Qalandiya International 2016
This Sea is Mine: Gaza
This Sea is Mine
Location: Gaza, Palestine
Venues: Eltiqa Group, Omar Al-Mokhtar St., near Al-Abbas Square // Al-Harazein Building & Shababek For Contemporary Art, Abu Hsirah St., behind Al-Shifa Hospital.
Dates/Times: Exhibition open daily 11:00–19:00 except Fridays. 5–31 October, 2016
Organizers: Eltiqa Group for Contemporary Art / Shababek for Contemporary Art
Curators: Raed Issa and Shareef Sarhan
Artists: Click on the names below to visit each artist's section
Mohamed Abusal, Abed Al-Raouf Al-Ajuri, Basel El Maqousi, Dina Mattar, Diana Alhosary, Majed Shala, May Murad, Mohammed Al-Hawajri, Rufaida Sehwail, Ruqaia Al-Lulu, Sohail Salem, Raed Issa and Shareef Sarhan
Click on the links below to visit each section
In Gaza City it is estimated that 1.24 million people, three quarters of the population, are refugees registered with UNRWA, half of whom live in the eight recognized refugee camps. This means three quarters of the people either lived through, or have grown up hearing about, the 1948 Catastrophe, or 'Nakba', and dream about returning to their lands and homes. The concept of 'return' has been talked about, considered and discussed in every household in Gaza.
Despite the multiple wars and the siege Gaza has experienced over the course of 68 years, the city has never stopped dreaming of 'return'. Ask that 80-year-old man sitting in front of his house in the Al-Shati refugee camp, which was built on the shore of the Mediterranean sea, as he tells his grandchildren stories about the city of Yaffa and the sea there, about how his life was and how he dreams of returning to it one day. If he can't return himself, his grandchildren will carry on with the dream.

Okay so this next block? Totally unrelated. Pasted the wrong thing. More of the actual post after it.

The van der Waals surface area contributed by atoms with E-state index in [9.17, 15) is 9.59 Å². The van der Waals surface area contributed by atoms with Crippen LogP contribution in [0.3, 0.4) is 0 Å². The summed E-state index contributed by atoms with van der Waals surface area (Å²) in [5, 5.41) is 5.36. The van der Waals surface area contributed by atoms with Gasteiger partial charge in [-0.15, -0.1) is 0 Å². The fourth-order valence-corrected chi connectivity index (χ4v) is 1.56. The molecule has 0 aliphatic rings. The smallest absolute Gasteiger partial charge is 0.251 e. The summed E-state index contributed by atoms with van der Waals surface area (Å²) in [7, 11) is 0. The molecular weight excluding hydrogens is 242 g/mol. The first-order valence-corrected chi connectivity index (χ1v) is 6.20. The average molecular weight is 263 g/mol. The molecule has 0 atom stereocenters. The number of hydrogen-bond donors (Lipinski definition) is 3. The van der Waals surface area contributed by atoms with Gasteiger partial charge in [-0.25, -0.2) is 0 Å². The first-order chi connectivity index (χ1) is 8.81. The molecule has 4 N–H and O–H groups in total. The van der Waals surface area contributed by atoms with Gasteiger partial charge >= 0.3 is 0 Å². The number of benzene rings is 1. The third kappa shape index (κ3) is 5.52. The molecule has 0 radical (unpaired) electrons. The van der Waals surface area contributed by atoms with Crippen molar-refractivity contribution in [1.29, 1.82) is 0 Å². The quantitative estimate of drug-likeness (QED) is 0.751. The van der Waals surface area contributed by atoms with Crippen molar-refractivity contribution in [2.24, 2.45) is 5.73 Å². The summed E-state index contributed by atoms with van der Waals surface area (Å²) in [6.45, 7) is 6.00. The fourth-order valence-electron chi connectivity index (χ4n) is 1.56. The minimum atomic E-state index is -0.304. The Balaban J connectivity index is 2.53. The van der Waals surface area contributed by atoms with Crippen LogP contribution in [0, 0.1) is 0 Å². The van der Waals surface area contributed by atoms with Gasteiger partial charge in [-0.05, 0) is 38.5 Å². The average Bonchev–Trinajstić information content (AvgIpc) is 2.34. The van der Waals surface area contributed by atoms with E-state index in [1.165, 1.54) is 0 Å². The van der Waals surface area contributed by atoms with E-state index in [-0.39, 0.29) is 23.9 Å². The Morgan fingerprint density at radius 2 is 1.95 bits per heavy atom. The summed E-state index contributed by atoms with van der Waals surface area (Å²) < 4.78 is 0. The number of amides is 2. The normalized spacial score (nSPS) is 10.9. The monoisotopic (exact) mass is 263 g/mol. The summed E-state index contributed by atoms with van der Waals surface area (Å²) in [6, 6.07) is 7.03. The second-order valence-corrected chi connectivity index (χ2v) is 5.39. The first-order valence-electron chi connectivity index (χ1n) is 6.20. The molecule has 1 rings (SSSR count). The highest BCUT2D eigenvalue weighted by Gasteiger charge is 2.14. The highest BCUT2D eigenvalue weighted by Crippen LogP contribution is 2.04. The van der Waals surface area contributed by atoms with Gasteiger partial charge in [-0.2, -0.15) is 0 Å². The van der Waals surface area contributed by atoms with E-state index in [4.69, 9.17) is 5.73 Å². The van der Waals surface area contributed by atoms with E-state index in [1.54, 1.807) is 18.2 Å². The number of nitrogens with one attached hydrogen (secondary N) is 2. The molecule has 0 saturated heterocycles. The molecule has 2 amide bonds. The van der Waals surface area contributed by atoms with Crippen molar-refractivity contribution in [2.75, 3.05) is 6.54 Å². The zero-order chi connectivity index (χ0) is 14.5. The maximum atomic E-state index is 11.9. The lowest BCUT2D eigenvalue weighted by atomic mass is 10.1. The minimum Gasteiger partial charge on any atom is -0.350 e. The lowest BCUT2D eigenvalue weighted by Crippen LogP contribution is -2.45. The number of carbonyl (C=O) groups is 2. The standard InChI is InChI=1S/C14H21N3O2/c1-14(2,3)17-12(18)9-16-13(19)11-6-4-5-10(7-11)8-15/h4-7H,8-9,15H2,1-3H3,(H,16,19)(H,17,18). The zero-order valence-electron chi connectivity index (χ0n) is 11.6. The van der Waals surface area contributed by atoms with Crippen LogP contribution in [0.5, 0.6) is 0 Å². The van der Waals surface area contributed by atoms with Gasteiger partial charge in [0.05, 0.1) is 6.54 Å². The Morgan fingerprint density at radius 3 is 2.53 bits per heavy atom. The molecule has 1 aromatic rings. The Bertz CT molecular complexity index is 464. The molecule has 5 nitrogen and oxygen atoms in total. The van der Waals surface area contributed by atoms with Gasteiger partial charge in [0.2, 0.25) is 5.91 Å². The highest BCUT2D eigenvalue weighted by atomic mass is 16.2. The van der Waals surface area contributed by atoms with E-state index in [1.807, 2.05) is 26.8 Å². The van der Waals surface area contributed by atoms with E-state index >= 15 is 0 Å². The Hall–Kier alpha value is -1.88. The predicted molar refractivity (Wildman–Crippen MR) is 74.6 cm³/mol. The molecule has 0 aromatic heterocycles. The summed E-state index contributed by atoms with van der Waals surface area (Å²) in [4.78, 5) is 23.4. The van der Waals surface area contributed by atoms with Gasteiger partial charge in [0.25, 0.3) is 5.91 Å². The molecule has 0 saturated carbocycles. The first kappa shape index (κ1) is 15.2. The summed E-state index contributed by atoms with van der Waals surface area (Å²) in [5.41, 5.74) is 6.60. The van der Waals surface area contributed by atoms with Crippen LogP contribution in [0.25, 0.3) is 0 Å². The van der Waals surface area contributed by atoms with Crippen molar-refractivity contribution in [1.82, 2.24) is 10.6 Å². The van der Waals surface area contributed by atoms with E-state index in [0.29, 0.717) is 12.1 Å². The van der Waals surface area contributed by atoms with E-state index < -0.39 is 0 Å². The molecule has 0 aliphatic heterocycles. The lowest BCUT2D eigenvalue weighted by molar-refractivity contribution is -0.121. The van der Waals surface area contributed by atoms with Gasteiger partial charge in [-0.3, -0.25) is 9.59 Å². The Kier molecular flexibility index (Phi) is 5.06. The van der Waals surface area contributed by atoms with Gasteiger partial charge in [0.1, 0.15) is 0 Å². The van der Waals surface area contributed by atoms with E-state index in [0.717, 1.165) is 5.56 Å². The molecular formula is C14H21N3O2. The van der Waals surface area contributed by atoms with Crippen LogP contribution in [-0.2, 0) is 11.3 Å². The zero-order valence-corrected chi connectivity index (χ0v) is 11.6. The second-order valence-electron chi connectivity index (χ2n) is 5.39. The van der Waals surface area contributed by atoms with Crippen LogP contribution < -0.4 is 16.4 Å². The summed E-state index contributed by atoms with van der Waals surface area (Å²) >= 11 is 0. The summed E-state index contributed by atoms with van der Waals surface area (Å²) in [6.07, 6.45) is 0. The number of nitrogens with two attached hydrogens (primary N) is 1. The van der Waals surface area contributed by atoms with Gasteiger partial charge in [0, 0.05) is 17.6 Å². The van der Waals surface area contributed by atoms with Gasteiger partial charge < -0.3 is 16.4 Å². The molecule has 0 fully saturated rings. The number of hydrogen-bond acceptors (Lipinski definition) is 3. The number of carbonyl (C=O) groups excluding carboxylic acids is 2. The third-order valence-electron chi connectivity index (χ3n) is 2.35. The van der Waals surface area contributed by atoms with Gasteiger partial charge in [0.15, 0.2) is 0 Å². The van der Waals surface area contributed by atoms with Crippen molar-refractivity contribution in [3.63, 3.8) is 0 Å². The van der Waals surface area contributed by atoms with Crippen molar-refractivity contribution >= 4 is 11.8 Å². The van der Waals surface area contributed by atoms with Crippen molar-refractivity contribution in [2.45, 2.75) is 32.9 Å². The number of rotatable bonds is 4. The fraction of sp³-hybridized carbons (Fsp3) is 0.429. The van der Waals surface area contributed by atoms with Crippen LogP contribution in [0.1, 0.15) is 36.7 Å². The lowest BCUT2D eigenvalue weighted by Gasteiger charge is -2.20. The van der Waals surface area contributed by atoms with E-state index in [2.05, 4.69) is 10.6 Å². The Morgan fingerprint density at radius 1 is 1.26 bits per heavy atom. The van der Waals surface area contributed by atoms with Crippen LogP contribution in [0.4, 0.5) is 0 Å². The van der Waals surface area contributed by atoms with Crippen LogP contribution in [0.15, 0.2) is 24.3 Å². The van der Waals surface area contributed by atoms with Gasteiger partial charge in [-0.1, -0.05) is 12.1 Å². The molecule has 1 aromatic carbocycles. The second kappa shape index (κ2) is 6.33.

In this exhibition of contemporary art, the artists will present works that are based on the dream of returning and the notion that this sea belongs to them. Through paintings, installations, photography and performances, the artworks will be a witness to the dream of return, and will communicate this dream to both the local and an international audience.
The exhibition is a major challenge, particularly with its theme of 'this sea is mine', as Gaza is a coastal city and the sea is part of its everyday life. The same sea carries many meanings. The sea is where the people of Gaza go to find some calm and peace of mind. But it is also a reminder of the limits on freedom as no-one can go more than six nautical miles out to sea; it is as if the horizon has a limit that can't be crossed. In Gaza, the sea represents our current homeland, as well as the one we have lost, for the idea of 'this sea is mine' is also about Haifa and Umm el Fahem, as well as Ramallah, Jerusalem and Bethlehem, cities in the West Bank hills which have been cut off from Gaza and from the coasts of Haifa and Yaffa.
Through these artworks, many stories about the idea of returning will be presented. This concept has to be embedded in our society as an alternative for the Nakba that people are currently living in historic Palestine; with the dream of returning back to Ramla, Yaffa, Acre, the Galilee, and all of Palestine.